Private Raymond Sleath

Raymond Sleath was born in Leamington Spa in 1894. His father ran a cycle company which had premises on Clemens Street and the Parade. Raymond served his apprenticeship at his father’s firm. The family lived at Glendale, Radford Road in Leamington.

Raymond volunteered for active service soon after the war broke out, joining the 15th Battalion, Royal Warwickshire Regiment, on 17 November 1914. This was one of three pals battalions raised in Birmingham. Pals battalions were recruited from people with strong local ties, such as a workplace or a school. It was felt that more men would enlist if they could serve with their friends or colleagues. Many of the pals battalions spent most of 1914 and 1915 training and first saw action at the Battle of the Somme in 1916, where they suffered heavy losses.

We don’t know why Raymond joined the Birmingham Pals. Perhaps he was working in Birmingham at this time or had friends from there. Whatever the reason, he fought at the Somme and was badly wounded at Falfemont Farm in September 1916. He suffered wounds to his arms, face and foot and lost the use of one hand.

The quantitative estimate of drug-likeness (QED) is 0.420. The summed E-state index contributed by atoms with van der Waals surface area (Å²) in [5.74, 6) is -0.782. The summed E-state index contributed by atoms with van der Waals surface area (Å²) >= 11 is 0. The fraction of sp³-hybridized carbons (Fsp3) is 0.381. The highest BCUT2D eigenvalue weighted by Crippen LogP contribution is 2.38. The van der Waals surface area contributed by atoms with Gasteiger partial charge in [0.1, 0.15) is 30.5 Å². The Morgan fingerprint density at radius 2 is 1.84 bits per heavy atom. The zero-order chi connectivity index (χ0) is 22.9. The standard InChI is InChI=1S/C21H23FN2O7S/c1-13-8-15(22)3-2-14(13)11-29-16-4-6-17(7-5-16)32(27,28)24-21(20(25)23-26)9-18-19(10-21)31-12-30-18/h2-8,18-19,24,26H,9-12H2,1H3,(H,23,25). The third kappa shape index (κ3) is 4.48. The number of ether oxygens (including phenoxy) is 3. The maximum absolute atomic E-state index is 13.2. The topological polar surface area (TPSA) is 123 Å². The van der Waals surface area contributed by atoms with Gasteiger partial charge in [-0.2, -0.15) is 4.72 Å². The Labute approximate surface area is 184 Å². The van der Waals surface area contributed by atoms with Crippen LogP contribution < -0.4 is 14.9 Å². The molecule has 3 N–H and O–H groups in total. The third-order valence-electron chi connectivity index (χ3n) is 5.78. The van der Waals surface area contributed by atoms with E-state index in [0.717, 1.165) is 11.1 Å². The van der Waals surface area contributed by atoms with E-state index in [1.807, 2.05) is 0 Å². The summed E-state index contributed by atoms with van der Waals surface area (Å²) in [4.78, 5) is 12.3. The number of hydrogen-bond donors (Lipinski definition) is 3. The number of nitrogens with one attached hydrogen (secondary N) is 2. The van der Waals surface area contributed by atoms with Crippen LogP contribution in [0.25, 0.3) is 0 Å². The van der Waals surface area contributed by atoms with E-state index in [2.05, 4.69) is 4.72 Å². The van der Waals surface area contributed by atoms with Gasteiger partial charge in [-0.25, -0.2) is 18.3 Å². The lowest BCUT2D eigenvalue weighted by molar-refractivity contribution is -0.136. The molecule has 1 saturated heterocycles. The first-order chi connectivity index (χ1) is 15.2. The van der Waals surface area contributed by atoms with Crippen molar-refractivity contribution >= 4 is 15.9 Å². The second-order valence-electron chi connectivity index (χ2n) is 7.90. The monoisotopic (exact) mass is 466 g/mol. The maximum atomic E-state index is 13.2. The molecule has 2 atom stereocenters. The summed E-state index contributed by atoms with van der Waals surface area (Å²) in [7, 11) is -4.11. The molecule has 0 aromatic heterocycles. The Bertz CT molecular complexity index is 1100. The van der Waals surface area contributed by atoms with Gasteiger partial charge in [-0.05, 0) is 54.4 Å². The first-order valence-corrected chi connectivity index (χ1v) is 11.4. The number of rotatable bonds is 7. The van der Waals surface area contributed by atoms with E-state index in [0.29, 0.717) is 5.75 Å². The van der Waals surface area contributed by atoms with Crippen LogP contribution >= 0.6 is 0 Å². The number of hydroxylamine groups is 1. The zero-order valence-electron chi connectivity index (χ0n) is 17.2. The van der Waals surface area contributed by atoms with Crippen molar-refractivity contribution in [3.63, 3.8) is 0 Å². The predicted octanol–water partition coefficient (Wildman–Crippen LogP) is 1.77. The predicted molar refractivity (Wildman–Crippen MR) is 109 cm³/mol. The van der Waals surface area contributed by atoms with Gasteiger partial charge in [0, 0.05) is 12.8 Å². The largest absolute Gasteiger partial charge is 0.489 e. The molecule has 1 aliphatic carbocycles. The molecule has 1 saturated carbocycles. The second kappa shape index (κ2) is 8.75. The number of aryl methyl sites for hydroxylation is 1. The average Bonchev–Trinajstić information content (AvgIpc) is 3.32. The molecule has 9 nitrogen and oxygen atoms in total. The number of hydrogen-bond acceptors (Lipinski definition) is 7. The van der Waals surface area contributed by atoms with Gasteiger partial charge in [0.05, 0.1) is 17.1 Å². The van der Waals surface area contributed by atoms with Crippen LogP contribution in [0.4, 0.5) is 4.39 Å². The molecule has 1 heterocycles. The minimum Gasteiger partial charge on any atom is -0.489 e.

Raymond was sent to Holmdene VAD Hospital in Leamington to recover from his wounds.  Wounded soldiers were encouraged to do handicrafts and despite his disability Raymond made an embroidery of Leamington’s coat of arms. His embroidery won first prize in an exhibition of handicraft made by patients from over 20 VAD hospitals in Warwickshire, which was held at Leamington Town Hall in March 1917. This embroidery is now in the museum’s collection.

Sleath Embroidery

Raymond was discharged from the army in May 1917. He was awarded a silver badge, which discharged soldiers wore to show that they were not avoiding the war through cowardice. He married Beatrice Sturgess in 1920, but sadly died in 1927.

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Experiences of local women and men who served in the war, from fighting at the front to caring for the wounded.

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